! 6 not just France. North African perspectives, Turkish perspectives, German perspectives [all] helped me, for want of a better phrase, broaden my ho rizons. [It] certainly helped me to identify with other parts [of the world] and be able to accept them as legitimate. It was a turning point for me. It was a turning point for everyone I ve ever known who has done this degree, other than the American Ex press tour. People who really invest themselves in an immersion experience always seem to come home changed. G: Off camera I ll tell you about the year I spent in Israel. I was a sophomore. What you say rings true. You were a junior? M: Yes. G: Coming back from that, did it shape the decisions for the master s degree and Ph.D.? M: No, actually, economic times shaped my decision. I came back and I had a real hard time re assimilating my senior year back in that very parochial environment where literally I was the only person I knew that had ever been overseas in any other capacity than military. I had a hard time. After everybody heard my stories once they didn t really want to hear them again. I had a hard time finding people with whom I could ident ify. It was a long senior year. It was spent applying to graduate schools in [Washington] D.C. for foreign service type graduate programs which were outside my economic ability to really get involved in full time. I was also looking for jobs that might immediately send me overseas which I didn t realize at the time rarely happens. That s still true. My main goal in life was to get back overseas. I applied to the Peace Corps. I actually ran an ad in International Herald Tribune for work as an au pa ir Eventually, I did go back as an au pair for a year. I spent that year in Paris with quite a wealthy family with one ten year old child. That has certainly charged me with all kinds of stories or regal cocktail


! 7 parties. It was not a particularly pro fessional experience, but it did teach me a few things about how the international business world works and the fact that virtually every country prepares students better for a goal workforce than the U.S. does. We re way behind the curve on that. Mainly it s the language issue and cultural perspectives issues. I came back. This was not a career I was involved in. [I] went back to school to buy a little bit more time. [I] got a master s degree because I was offered a graduate assistantship, a teaching a ssistantship. [I] fell into these teaching jobs at the college and realized that s what I really wanted to do, was stay in higher education. I was hoping that I could teach. Maybe teach French and maybe something in the education field. I knew that it w as going to have an international build to it. I set about creating environments in which I could [say], okay, I ll do what you re hiring me to do, but I m going to do it with an international spin. Eventually, an opportunity came open that was just perf ect. G: How long did you stay as, were you the dean of International Affairs? M: It was executive director position. G: How long did you stay? M: That started in 1983 and ran until 1992. G: Were there some accomplishments there that stand out in your mi nd? M: I think one of the most exciting things was the project that we took on. It was a twist on a student exchange program only it was with an organization called the Foreign Languages Bureau of Beijing. They printed all of the English propaganda, the Beijing Review China Reconstructs all of these foreign language publications that go out to the rest of the world to form the face of China. We had an exchange with them to take two of their editors for a two year stint where they took courses in Americ an politics and history and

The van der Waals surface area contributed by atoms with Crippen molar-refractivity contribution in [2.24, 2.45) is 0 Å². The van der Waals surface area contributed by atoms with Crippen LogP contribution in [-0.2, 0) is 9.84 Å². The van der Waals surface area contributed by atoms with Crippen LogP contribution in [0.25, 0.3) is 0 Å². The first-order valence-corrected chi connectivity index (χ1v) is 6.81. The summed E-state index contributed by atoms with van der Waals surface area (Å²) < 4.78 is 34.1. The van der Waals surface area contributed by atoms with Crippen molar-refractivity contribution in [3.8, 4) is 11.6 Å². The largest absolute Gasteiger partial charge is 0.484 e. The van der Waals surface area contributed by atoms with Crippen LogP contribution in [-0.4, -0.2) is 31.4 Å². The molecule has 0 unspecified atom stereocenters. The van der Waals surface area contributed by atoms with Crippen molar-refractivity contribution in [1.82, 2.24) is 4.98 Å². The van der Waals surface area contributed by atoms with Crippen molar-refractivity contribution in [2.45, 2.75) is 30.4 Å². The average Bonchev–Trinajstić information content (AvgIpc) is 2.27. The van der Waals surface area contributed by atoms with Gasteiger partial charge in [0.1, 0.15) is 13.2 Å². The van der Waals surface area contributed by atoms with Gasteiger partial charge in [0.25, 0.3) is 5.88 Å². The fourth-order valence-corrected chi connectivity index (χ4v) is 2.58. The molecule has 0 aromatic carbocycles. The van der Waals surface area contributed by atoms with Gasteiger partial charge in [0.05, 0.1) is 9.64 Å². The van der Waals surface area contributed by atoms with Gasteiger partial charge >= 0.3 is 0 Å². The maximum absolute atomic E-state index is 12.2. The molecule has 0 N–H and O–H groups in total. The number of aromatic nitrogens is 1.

! 8 English. They polished their English and they were much more informed to go back and create these publications. We were very close to a lot of these editors. One or two of them defected and stayed. They were in the media; th ey were in the news. This experience really opened their eyes to what the differences were between the two countries. Of course, back in the 1980s, China was just opening up. I was part of a program that we called Faculty Development Program in China. What we did was take those two editors to ISU and calculated what it would cost to support them. The cost of that was divided by twelve to determine a budget that I had to bring in as income to keep those people there. For that price, we offered an out b ound experience for our faculty at ISU to spend a month in China. It went on for nine years while I was there. It still goes on today, I think. This group of twelve faculty members focusing on technology or focusing on the arts or focusing on the educat ion or focusing on politics, would go over and have a custom design trip for three and a half weeks. We always enter Hong Kong. You would visit things like film studios or the new stock exchange or classrooms and get a professional perspective on the fie ld. Over a period of years while I was there over a hundred ISU faculty members sprung off to China. It changed the base of the university. It really did. It started getting incorporated Asian perspectives into the course work. New courses were added. Majors were added. The number of Chinese students on our campus skyrocketed. It was a real effective way, and I ve believed ever since, that if you re going to internationalize a university, you have to start with the faculty. That was a very exciting project that I really enjoyed. G: Anything else before we move you to USF? M: That s where I got my feet wet on designing study abroad programs, too. Frankly, there s